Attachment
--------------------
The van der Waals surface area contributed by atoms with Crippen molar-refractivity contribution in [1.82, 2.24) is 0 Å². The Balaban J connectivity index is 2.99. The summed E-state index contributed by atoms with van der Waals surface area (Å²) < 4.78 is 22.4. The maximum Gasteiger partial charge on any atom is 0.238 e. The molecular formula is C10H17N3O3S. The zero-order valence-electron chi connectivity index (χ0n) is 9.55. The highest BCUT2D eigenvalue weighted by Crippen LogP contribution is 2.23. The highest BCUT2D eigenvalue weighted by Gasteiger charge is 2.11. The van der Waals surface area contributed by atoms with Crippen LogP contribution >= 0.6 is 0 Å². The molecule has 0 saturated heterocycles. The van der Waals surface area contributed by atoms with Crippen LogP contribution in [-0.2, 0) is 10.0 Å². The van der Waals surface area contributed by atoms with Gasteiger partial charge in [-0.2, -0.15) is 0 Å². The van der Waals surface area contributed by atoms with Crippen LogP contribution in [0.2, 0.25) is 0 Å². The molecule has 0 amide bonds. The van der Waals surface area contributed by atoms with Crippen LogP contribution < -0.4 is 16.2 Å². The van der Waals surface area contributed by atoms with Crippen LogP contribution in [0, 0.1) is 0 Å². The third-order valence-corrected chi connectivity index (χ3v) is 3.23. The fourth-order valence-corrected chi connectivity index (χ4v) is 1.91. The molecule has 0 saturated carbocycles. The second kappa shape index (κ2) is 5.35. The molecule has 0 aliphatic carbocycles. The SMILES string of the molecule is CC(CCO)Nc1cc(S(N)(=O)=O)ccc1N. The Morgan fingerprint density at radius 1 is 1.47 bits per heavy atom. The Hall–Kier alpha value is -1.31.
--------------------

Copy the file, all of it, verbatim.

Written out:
The van der Waals surface area contributed by atoms with Crippen molar-refractivity contribution in [1.82, 2.24) is 0 Å². The Balaban J connectivity index is 2.99. The summed E-state index contributed by atoms with van der Waals surface area (Å²) < 4.78 is 22.4. The maximum Gasteiger partial charge on any atom is 0.238 e. The molecular formula is C10H17N3O3S. The zero-order valence-electron chi connectivity index (χ0n) is 9.55. The highest BCUT2D eigenvalue weighted by Crippen LogP contribution is 2.23. The highest BCUT2D eigenvalue weighted by Gasteiger charge is 2.11. The van der Waals surface area contributed by atoms with Crippen LogP contribution >= 0.6 is 0 Å². The molecule has 0 saturated heterocycles. The van der Waals surface area contributed by atoms with Crippen LogP contribution in [-0.2, 0) is 10.0 Å². The van der Waals surface area contributed by atoms with Gasteiger partial charge in [-0.2, -0.15) is 0 Å². The van der Waals surface area contributed by atoms with Crippen LogP contribution in [0.2, 0.25) is 0 Å². The molecule has 0 amide bonds. The van der Waals surface area contributed by atoms with Crippen LogP contribution < -0.4 is 16.2 Å². The van der Waals surface area contributed by atoms with Crippen LogP contribution in [0, 0.1) is 0 Å². The third-order valence-corrected chi connectivity index (χ3v) is 3.23. The fourth-order valence-corrected chi connectivity index (χ4v) is 1.91. The molecule has 0 saturated carbocycles. The second kappa shape index (κ2) is 5.35. The molecule has 0 aliphatic carbocycles. The SMILES string of the molecule is CC(CCO)Nc1cc(S(N)(=O)=O)ccc1N. The Morgan fingerprint density at radius 1 is 1.47 bits per heavy atom. The Hall–Kier alpha value is -1.31.